• Themes and Issues in Biblical Theology. The theology of the Hebrew Bible and New Testament as both distinctive, separate collections, and as two related parts of the larger Christian Bible, including contemporary models of approaching biblical theology.
  • History of Biblical Interpretation. The major historical interpretations of the Bible, beginning with biblical writers’ interpretations of earlier texts and traditions and continuing through the major periods of Christianity (patristic, medieval, renaissance and reformation, and modern and contemporary).
  • Theological Hermeneutics. The major models of modern and contemporary theology, their interpretation, and their use of the Bible in constructive work.

Ph.D. In Pastoral Theology and Pastoral Counseling[edit]

Ph.D. in Pastoral Theology and Pastoral Counseling[8] The Ph.D. program in Pastoral Theology and Pastoral Counseling is designed to train women and men in the academic disciplines of pastoral theology, pastoral care, and pastoral counseling. In keeping with the mission of Brite Divinity School, graduates of this program will make significant contributions to the Academy and to the Church through scholarship, original research, and practice. Graduates will serve as teachers and supervisors in educational institutions(universities, colleges, seminaries, medical schools), as pastors and pastoral care specialists in local churches, and as chaplains and pastoral counselors in clinical contexts (pastoral counseling centers, medical centers, hospitals).

Research and Special Programs[edit]

Notable Professors[edit]

  • Warren Carter Professor of New Testament
  • Leo G. Perdue Professor of Hebrew Bible
  • Stephen V. Sprinkle Associate Professor of Practical Theology and Director of Field Education and Supervised Ministry. The first open and out Gay scholar in the history of the Divinity School and author of Unfinished Lives: Reviving the Memories of LGBTQ Hate Crimes Victims.
  • Toni Craven, I. Wylie and Elizabeth Briscoe Professor of Hebrew Bible and noted author on Feminism and Scripture and related issues.

Administration[edit]

  • President: D. Newell Williams
  • Dean and Executive Vice President: Joretta Marshall
  • Vice President of Finance and Business: Beverly Cotton
  • Assistant to the President, Chief Advancement Officer: Tamara Rodenberg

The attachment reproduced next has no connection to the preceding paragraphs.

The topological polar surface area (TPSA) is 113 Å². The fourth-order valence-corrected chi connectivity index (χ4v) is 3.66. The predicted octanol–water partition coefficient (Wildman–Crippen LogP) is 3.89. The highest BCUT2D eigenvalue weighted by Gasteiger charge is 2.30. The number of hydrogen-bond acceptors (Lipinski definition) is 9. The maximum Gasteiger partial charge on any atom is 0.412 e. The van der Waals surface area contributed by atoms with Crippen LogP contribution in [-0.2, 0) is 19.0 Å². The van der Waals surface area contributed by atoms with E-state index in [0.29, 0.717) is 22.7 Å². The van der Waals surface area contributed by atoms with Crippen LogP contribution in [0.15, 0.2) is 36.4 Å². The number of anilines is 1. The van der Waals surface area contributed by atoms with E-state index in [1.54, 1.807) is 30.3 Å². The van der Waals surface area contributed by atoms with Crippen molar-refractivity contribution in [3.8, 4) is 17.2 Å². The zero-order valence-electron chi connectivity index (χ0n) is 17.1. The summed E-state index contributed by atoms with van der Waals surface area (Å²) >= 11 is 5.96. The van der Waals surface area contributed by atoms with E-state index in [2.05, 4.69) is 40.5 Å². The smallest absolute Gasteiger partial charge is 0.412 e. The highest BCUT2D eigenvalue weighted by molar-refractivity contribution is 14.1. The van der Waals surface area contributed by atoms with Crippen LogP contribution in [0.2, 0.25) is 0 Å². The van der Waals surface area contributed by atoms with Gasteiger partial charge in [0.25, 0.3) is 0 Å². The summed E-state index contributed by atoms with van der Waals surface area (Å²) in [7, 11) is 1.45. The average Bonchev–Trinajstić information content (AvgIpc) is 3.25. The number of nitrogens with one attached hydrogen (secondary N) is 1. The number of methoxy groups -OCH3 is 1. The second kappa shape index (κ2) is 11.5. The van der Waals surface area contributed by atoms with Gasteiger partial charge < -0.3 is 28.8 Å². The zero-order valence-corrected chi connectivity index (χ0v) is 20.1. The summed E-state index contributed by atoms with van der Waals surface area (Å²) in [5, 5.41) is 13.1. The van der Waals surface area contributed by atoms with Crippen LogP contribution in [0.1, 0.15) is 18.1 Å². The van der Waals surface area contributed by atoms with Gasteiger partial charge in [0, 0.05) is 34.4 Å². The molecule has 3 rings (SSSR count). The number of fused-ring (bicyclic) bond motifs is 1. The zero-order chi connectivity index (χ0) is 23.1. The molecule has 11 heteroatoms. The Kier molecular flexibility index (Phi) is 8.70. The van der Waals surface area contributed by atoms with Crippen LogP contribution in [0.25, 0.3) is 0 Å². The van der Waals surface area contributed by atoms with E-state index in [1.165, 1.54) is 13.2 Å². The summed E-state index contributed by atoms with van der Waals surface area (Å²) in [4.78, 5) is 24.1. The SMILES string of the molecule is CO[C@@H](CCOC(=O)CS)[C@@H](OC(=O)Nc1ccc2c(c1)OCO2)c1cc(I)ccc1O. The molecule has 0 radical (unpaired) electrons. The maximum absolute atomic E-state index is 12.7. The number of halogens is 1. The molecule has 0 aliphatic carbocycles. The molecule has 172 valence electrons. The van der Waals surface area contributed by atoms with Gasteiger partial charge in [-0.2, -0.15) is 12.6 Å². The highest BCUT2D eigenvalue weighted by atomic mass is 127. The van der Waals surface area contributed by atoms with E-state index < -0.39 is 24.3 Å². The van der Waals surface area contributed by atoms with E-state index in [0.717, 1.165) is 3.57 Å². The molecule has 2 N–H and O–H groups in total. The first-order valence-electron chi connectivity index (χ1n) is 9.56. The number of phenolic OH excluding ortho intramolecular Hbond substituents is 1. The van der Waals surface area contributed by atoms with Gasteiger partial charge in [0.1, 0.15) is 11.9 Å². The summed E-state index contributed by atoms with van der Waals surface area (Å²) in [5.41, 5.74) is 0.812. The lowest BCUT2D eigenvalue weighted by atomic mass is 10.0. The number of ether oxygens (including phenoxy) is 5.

• Associate Dean of Student Affairs: Bryan Feille
  • Assistant Dean for Academic Affairs: Jeffrey Williams
  • Theological Librarian: Charles Bellinger
  • Director of Admissions: Valerie Forstman
  • Director of Presbyterian Studies: Warner M. Bailey
  • Director of Methodist Studies: Jim Sanders
  • Director of Development Operations-Larry J. Brown Jr.
  • Director of the Borderlands Center for Latina/Latino Church Studies: Luis Bernard
  • Director of Field Education and Supervised Ministry: Stephen V. Sprinkle
  • Director of Lay and Continuing Education: Eilene Theilig

External links[edit]

  1. ^ "Member Schools: Brite Divinity School". Southern Association of Colleges and Schools - Commission on Colleges. Retrieved 27 June 2011. 
  2. ^ "Member Schools: Brite Divinity School". Association of Theological Schools. Retrieved 27 June 2011. 
  3. ^ a b "Brite Bulletin - Master of Divinity Requirements and Concentrations". Brite Divinity School. Retrieved 27 June 2011. 
  4. ^ "Brite Bulletin - Th.M.". Brite Bulletin - Master of Theology Requirments and Concentrations. Brite Divinity School. 
  5. ^ "Women's Studies Certificate". Women's Studies Certificate for Th.M. and Ph.D. Students. Brite Divinity School. Retrieved 27 June 2011. 
  6. ^ "Doctor of Philosophy Areas of Study and Concentrations". Doctor of Philosophy Areas of Study and Concentrations. Brite Divinity School. Retrieved 27 June 2011. 
  7. ^ "Brite Bulletin - Ph.D. In Biblical Interpretation". Areas of Study. Brite Divinity School. Retrieved 27 June 2011. 
  8. ^ "Brite Bulletin - PhD in Pastoral Theology and Pastoral Counseling". Brite Bulletin - PhD in Pastoral Theology and Pastoral Counseling. Brite Divinity School. Retrieved 27 June 2011. 
  9. ^ "Asian (Korean) Church Studies Program". Brite Divinity School. Retrieved 27 June 2011. 
  10. ^ "Black Church Studies Program". Brite Divinity School. Retrieved 27 June 2011. 
  11. ^ "Latino/a Church Studies Program". Brite Divinity School. Retrieved 27 June 2011. 
  12. ^ "Jewish Studies". Brite Divinity School. Retrieved 27 June 2011. 
  13. ^ "Lifelong learning". Brite Divinity School. Retrieved 27 June 2011. 
  14. ^ "Brite Divinity School Stalculp Lectures for Laity". Brite Divinity School. Retrieved 27 June 2011. 
  15. ^ "Disciples Church Studies". Brite Divinity School. Retrieved 27 June 2011. 
  16. ^ "United Methodist Church Studies". Brite Divinity School. Retrieved 27 June 2011. 
  17. ^ "Baptist Church Studies". Brite Divinity School. Retrieved 27 June 2011. 
  18. ^ "Presbyterian Church Studies". Brite Divinity School. Retrieved 27 June 2011. 
  19. ^ "Episcopal Church Studies". Brite Divinity School. Retrieved 27 June 2011. 
  20. ^ "Soul Repair Center".